My Kind of Country

Country music from a fan's point of view since 2008

Tag Archives: Andy Spooner

Album Review: Joe Diffie – ‘Honky Tonk Attitude’

April 1993 saw the release of Joe Diffie’s third studio album on the Epic label. Honky Tonk Attitude would continue Joe’s ascent to country stardom as it produced 4 hit singles, the first 3 of them hitting the top 5.  Likewise, the album itself was Joe’s first to place inside the top 10 on the country albums chart, and would also be his first to earn platinum certification.  As Honky Tonk Attitude continued the success Diffie had earned with his prior albums, it found the singer shifting gears a bit, away from the ballad-heavy albums that came before it. Still, Joe ably wraps his warm and flexible baritone around a couple of decidedly traditional country numbers and a handful of up-tempo ditties ranging from clever to silly.

The lead single and title track to the album is one of several Joe Diffie singles that sort of gel together into one giant ball of loud in my head.  Other artists are guilty of this sort of overindulgence into up-tempo with wailing guitars and tongue-between-teeth lyrics.  Brooks & Dunn’s massive success with ‘Boot Scootin’ Boogie’ certainly helped fuel this wildfire of line dance-inspired country hits.  This tune about getting on your ‘Friday night, get right honky tonk attitude‘ peaked at #5 just about the time of the album’s release.

Proving that when given a better lyric, he could inject just the right amount of humor when the song calls for it, Joe’s performance on the clever ‘Prop Me Up Beside The Jukebox (If I Die)’ finds the singer showing maybe why he recorded so many songs of this nature: he’s actually really good at them. This time he fared just a bit better with country radio, and rose to #3 with this single.  Still not breaking out of the novelty mode already set by this album, the next single tells the story of Billy Bob (repeatedly) painting his and Charlene’s name on the water tower to profess his love.  And to prove his devotion – and also make sure everybody could see it – he uses the bright green color of John Deere tractors.  It’s a rather endearing story song, and writer Dennis Linde draws on very specific images to give a very clear picture in your head as the song plays.  ‘John Deere Green’ would be the third top 5 single from Honky Tonk Attitude.

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Album Review: Joe Diffie – ‘A Thousand Winding Roads’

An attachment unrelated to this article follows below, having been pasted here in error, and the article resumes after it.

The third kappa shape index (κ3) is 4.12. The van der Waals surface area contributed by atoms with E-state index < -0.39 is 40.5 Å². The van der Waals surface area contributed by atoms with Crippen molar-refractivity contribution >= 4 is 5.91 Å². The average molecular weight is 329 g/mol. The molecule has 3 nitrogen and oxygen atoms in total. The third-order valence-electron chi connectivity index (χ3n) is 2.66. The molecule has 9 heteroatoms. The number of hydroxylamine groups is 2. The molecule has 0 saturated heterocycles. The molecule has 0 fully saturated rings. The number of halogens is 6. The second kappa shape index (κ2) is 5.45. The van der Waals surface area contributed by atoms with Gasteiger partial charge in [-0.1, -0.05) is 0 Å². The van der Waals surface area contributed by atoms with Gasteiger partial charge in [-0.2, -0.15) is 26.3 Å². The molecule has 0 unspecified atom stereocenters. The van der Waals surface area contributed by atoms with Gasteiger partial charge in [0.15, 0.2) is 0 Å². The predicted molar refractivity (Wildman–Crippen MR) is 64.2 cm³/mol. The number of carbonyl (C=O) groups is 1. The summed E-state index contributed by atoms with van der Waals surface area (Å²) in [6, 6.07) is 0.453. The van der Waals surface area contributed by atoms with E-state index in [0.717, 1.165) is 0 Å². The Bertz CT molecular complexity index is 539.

Joe’s debut solo album was released on Epic in 1990, and immediately propelled him to stardom; overnight success (at the age of 32) which was thoroughly deserved, because this is an excellent album, and a fine exemplar of the neotraditional movement which all too briefly dominated the genre. It was produced by Bob Montgomery (then also working with Vern Gosdin) and Johnny Slate. They provided a sympathetic backing which showcased Joe’s vocal prowess.

The lead single ‘Home’ (written by Andy Spooner and Fred Lehner), which has the disillusioned protagonist looking wistfully back to his childhood, took Joe right to the top of the charts. It set records as the first ever debut single to hit #1 on all three of the major charts then in existence (Billboard, Radio & Records, and Gavin). The nostalgia feeds on the protagonist’s disillusionment about the dreams he has been pursuing:

The rainbows I’ve been chasing keep on fading before I find my pot of gold…

Now the miles I put behind me ain’t as hard as the miles that lay ahead
And it’s way too late to listen to the words of wisdom that my daddy said
The straight and narrow path he showed me turned into a thousand winding roads
My footsteps carry me away, but in my mind I’m always going home

The pained ballad ‘If You Want Me To’ was almost as successful, reaching #2 in 1991, and is my personal favorite of the four singles from this project. One of Joe’s own songs (written with Larry Williams), it was the first showcase of the apparently effortless slide between registers which is Joe’s most remarkable gift as a vocalist, as the narrator gently tells his beloved he is prepared to do whatever she wants from him, even if:

If it takes good-bye to make you happy
Then I’ll just walk away if you want me to

‘If The Devil Danced (In Empty Pockets)’, written by Kim Williams (Larry’s brother) and Ken Spooner, took Joe back to #1, with its witty western swing twist on being broke and too easily swayed by a persuasive car salesman. The optimistic final single was written by Joe with his friend and regular co-writer Lonnie Wilson (who also plays drums and sings backing vocals on the album), about finding a ‘New Way (To Light Up An Old Flame)’. The only really happy song on the album, it was another #2 Billboard hit, and cemented Joe’s status as one of the brightest new stars of the early 90s.

Heartbreak also comes uptempo with the drinking-to-forget-the-heartbreak song ‘I Ain’t Leavin’ Til She’s Gone’ (written by Joe with Wayne Perry and Lonnie Wilson). Joe wails,

One drink’s too many
Ten ain’t enough
Lord, but she’s still here
So I’ll have one more

More western swing is on offer with the similarly themed ‘Liquid Heartache’, another of Joe’s songs, this one written with the veteran Red Lane, with a great groove which really lets the musicians stretch out.

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